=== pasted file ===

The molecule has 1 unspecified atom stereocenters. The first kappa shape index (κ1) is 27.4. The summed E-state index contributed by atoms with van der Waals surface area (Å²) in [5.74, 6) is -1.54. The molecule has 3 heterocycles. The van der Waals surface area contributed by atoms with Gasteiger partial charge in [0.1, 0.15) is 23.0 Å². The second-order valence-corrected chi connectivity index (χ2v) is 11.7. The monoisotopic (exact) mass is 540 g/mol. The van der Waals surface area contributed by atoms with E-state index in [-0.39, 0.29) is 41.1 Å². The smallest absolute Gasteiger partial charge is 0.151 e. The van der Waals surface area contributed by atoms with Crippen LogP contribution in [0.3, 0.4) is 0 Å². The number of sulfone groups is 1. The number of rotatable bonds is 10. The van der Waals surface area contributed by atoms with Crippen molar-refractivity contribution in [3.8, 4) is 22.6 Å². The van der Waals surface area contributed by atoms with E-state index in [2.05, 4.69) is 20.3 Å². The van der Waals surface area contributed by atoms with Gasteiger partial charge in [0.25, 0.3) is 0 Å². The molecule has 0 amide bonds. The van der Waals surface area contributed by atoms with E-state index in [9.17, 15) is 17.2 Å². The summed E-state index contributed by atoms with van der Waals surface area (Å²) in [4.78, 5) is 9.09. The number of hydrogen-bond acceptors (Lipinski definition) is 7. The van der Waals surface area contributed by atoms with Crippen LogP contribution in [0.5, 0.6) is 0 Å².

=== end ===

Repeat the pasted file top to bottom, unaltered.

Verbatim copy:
The molecule has 1 unspecified atom stereocenters. The first kappa shape index (κ1) is 27.4. The summed E-state index contributed by atoms with van der Waals surface area (Å²) in [5.74, 6) is -1.54. The molecule has 3 heterocycles. The van der Waals surface area contributed by atoms with Gasteiger partial charge in [0.1, 0.15) is 23.0 Å². The second-order valence-corrected chi connectivity index (χ2v) is 11.7. The monoisotopic (exact) mass is 540 g/mol. The van der Waals surface area contributed by atoms with E-state index in [-0.39, 0.29) is 41.1 Å². The smallest absolute Gasteiger partial charge is 0.151 e. The van der Waals surface area contributed by atoms with Crippen LogP contribution in [0.3, 0.4) is 0 Å². The number of sulfone groups is 1. The number of rotatable bonds is 10. The van der Waals surface area contributed by atoms with Crippen molar-refractivity contribution in [3.8, 4) is 22.6 Å². The van der Waals surface area contributed by atoms with E-state index in [2.05, 4.69) is 20.3 Å². The van der Waals surface area contributed by atoms with Gasteiger partial charge in [0.25, 0.3) is 0 Å². The molecule has 0 amide bonds. The van der Waals surface area contributed by atoms with E-state index in [9.17, 15) is 17.2 Å². The summed E-state index contributed by atoms with van der Waals surface area (Å²) in [4.78, 5) is 9.09. The number of hydrogen-bond acceptors (Lipinski definition) is 7. The van der Waals surface area contributed by atoms with Crippen LogP contribution in [0.5, 0.6) is 0 Å².